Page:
“Machismo may appear to be a ubiquitous phenomenon among Mexican-American males but that is too simplistic to be useful and in reality far from being accurate” (Villereal, 2005).
This article seeks to understand the word machismo, and from this small (pilot) qualitative study, I do not intend to generalize these findings to the entire Mexican population. I hold a neutral view on the concept of machismo, and I approached this project without personal bias, and did it totally to understand machismo, not to fix it.
This study was conducted as part of a project option in qualitative methods class, and it is limited in scope because of its sample size. However, while these participants were answering the questions by themselves, they were giving what I call a “universal definition of machismo”, which allows for some broad generalizations that I elaborate on.
The participants in this study were all contacted by myself and are members of a Latino community that I am familiar with. This study uses peer reviewed articles, face-to-face interviews, and prior formal and informal experience with the Mexican culture. The main instrument for this study was a questionnaire consisting of 15 items that yielded rich textual information on the definition of Machismo and how one defines his/her role in the family. I administered questions orally and introduced a follow-up question when it was necessary. A literature review of peer-reviewed journal articles was conducted which offered a similar definition of machismo. I also attempt to explore the relatively new and understudied concept of marianismo, the belief that the woman’s spiritual calling requires servitude to her spouse as is mandatory for an obedient woman. “Marianismo is the cult of female spiritual superiority which teaches that women are spiritually stronger than men” (Stevens 1973). This paper is unique to its own with the data being interpreted from immigrants from Mexico that endured the migration up north and have had to adapt to an ever-changing society.
The participants in this study are from central Mexico and are now homeowners in a small Minnesota town of approximately 5,000 in population. Another key feature of this study is the ability to obtain factual information on the impact that the United States has on the emigrant Mexican. In this study I found that machismo becomes weaker as the male ages, and that the United States has a dampening effect on machismo when the macho man becomes a resident in America. This paper gives an understanding to how machismo and marianismo coincide with each other and shape family roles.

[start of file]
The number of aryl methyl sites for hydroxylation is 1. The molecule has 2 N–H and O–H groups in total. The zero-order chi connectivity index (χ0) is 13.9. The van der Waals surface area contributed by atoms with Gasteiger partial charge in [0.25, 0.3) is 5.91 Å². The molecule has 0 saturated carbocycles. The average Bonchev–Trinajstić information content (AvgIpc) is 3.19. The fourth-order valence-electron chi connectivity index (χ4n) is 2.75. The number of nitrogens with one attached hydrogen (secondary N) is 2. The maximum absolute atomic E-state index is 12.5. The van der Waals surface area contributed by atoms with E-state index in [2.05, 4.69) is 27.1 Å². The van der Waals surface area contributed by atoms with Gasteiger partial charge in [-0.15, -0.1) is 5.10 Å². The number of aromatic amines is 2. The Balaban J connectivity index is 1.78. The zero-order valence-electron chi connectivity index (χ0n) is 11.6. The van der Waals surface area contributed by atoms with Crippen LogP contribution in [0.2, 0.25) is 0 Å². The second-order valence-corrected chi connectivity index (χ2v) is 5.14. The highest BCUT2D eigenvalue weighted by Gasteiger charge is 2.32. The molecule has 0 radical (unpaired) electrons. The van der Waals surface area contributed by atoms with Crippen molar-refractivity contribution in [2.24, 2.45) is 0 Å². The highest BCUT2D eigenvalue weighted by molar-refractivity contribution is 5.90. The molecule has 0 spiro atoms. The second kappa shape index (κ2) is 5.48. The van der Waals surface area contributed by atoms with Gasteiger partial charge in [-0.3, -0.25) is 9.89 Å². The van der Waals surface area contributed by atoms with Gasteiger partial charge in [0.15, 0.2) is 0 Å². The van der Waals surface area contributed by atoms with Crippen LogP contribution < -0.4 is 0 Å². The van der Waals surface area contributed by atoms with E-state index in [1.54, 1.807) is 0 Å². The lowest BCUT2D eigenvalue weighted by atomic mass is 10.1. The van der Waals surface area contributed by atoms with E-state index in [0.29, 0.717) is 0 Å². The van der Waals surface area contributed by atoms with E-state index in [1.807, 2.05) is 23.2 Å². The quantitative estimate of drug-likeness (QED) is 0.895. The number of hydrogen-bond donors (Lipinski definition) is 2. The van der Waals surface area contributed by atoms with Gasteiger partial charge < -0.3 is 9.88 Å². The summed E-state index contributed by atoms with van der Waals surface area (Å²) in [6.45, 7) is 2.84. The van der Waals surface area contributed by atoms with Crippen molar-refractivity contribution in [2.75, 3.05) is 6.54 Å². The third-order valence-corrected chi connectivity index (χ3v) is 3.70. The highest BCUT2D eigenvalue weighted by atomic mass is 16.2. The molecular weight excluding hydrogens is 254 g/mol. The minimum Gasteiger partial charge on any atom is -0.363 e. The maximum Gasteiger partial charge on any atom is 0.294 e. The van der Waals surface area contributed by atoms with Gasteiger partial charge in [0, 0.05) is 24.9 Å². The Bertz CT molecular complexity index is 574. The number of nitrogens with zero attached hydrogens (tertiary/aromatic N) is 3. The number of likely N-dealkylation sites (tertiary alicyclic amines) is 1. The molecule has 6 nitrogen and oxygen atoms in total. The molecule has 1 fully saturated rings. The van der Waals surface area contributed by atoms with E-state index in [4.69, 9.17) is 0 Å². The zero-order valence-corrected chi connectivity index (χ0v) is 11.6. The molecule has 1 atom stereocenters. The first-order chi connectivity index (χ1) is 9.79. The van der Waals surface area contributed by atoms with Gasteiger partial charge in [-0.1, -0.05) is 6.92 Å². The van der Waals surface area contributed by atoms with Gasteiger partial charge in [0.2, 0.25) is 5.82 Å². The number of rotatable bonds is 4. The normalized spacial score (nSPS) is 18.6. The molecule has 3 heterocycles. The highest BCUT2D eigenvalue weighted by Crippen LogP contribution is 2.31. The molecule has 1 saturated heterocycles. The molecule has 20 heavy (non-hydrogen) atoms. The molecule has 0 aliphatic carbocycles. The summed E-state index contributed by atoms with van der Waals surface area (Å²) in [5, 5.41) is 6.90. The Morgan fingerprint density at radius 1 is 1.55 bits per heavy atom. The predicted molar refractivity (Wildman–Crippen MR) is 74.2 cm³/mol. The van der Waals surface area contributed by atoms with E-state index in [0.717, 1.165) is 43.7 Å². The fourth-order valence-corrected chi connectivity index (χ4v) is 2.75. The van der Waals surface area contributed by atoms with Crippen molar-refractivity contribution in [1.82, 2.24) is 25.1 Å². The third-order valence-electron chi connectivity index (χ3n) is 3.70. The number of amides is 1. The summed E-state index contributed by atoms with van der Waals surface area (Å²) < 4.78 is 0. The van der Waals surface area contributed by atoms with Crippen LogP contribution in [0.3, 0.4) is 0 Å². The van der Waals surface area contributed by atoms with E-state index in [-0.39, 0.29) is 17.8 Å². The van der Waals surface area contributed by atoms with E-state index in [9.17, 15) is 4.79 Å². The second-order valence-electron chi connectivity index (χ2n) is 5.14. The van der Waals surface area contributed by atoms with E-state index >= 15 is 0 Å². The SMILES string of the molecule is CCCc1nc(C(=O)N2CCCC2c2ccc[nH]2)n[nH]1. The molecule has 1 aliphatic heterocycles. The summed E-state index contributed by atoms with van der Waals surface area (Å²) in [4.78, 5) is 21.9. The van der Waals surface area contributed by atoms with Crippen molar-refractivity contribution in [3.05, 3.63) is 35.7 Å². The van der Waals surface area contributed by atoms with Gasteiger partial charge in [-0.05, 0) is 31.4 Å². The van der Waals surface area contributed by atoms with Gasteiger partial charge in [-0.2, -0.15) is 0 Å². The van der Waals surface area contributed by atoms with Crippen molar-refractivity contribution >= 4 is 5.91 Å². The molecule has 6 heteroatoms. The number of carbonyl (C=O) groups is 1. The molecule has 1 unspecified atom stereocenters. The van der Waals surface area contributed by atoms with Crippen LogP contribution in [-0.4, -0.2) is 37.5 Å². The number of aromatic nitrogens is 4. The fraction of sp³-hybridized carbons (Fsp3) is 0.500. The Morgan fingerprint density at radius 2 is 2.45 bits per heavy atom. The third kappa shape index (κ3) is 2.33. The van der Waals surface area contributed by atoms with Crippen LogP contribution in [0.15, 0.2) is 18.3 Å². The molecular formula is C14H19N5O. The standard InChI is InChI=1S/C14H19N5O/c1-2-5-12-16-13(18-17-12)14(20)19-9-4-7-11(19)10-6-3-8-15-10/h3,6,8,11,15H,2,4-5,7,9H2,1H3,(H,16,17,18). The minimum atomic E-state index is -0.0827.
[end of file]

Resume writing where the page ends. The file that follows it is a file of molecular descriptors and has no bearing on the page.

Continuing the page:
To understand the definition of machismo, according to one of my participants, one must understand that in Mexico, being born a male is of high prestige and valued more than if one was born female. Women are raised that one day they will marry a man and he will be in charge the family, and the family must obey him. Machismo is the cultural attitude that is commonly adapted by the males in Mexican society, and is transmitted from an older role model to a young male that is ascribing to it; there can be positive and negative definitions. It is also very important to note that machismo can be positive in the form of taking care of the family, showing valor amongst peers, working hard for money to support the family, and taking pride in the raising of children (Villereal, 2005). Negative machismo includes aspects of violence to women and other males, alcoholism, and other sexual partners besides one’s wife. Machismo is a belief system that either boys are socialized into or young men adopt when they come of age. There is no one definition of machismo and rightfully so, because machismo is a cultural phenomenon and all parties define their culture uniquely.
Machismo is a group of attitudes that allows the male to overly assert his presence on women, but also around other men (as in the case of excessive alcohol abuse). All males in this study emphasized how important it was for the pubic to see that they were men of honor and respect, which often was gained through fights with their peers. The machismo male is one that is respected by all most everyone that he comes into contact with. This male is keenly aware of his reputation among his peers, and finds satisfaction when his name is mentioned in the context of defeating another male in a fight, or being talked about as having many sexual partners.
The machismo male in his home country of Mexico is born to be the head of the household, and this is reaffirmed through his daily experiences in his surroundings. Mothers raise their sons to be men, and that man must be strong and be able to handle his family as would any responsible family man. Violence is not taught to the son from the mother; however, the child may learn it from witnessing his mother or close relative being a victim of domestic violence. This violence can have an effect on the child, making it more acceptable for him to display the same acts of violence and aggression to his spouse that he viewed as a child. As one respondent noted: